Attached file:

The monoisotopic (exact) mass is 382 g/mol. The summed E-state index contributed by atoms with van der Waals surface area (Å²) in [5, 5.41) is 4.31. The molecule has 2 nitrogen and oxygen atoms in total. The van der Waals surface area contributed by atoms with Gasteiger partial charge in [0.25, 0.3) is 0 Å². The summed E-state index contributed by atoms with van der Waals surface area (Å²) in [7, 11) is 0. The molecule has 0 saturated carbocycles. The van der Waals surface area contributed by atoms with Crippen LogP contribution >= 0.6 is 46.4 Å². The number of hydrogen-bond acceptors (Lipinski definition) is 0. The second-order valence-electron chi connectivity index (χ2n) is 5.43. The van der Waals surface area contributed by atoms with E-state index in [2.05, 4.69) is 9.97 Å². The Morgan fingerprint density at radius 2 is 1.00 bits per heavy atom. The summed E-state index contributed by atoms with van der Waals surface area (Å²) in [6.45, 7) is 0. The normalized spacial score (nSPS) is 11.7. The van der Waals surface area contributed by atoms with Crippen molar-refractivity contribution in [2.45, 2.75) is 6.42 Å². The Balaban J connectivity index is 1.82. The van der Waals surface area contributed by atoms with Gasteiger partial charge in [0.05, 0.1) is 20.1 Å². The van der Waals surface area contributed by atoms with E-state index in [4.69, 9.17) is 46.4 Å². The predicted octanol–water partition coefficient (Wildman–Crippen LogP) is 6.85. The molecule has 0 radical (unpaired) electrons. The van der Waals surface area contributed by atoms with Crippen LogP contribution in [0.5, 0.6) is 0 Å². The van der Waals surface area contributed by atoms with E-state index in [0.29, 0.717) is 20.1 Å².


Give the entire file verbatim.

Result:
The monoisotopic (exact) mass is 382 g/mol. The summed E-state index contributed by atoms with van der Waals surface area (Å²) in [5, 5.41) is 4.31. The molecule has 2 nitrogen and oxygen atoms in total. The van der Waals surface area contributed by atoms with Gasteiger partial charge in [0.25, 0.3) is 0 Å². The summed E-state index contributed by atoms with van der Waals surface area (Å²) in [7, 11) is 0. The molecule has 0 saturated carbocycles. The van der Waals surface area contributed by atoms with Crippen LogP contribution >= 0.6 is 46.4 Å². The number of hydrogen-bond acceptors (Lipinski definition) is 0. The second-order valence-electron chi connectivity index (χ2n) is 5.43. The van der Waals surface area contributed by atoms with E-state index in [2.05, 4.69) is 9.97 Å². The Morgan fingerprint density at radius 2 is 1.00 bits per heavy atom. The summed E-state index contributed by atoms with van der Waals surface area (Å²) in [6.45, 7) is 0. The normalized spacial score (nSPS) is 11.7. The van der Waals surface area contributed by atoms with Crippen molar-refractivity contribution in [2.45, 2.75) is 6.42 Å². The Balaban J connectivity index is 1.82. The van der Waals surface area contributed by atoms with Gasteiger partial charge in [0.05, 0.1) is 20.1 Å². The van der Waals surface area contributed by atoms with E-state index in [4.69, 9.17) is 46.4 Å². The predicted octanol–water partition coefficient (Wildman–Crippen LogP) is 6.85. The molecule has 0 radical (unpaired) electrons. The van der Waals surface area contributed by atoms with Crippen LogP contribution in [0.5, 0.6) is 0 Å². The van der Waals surface area contributed by atoms with E-state index in [0.29, 0.717) is 20.1 Å².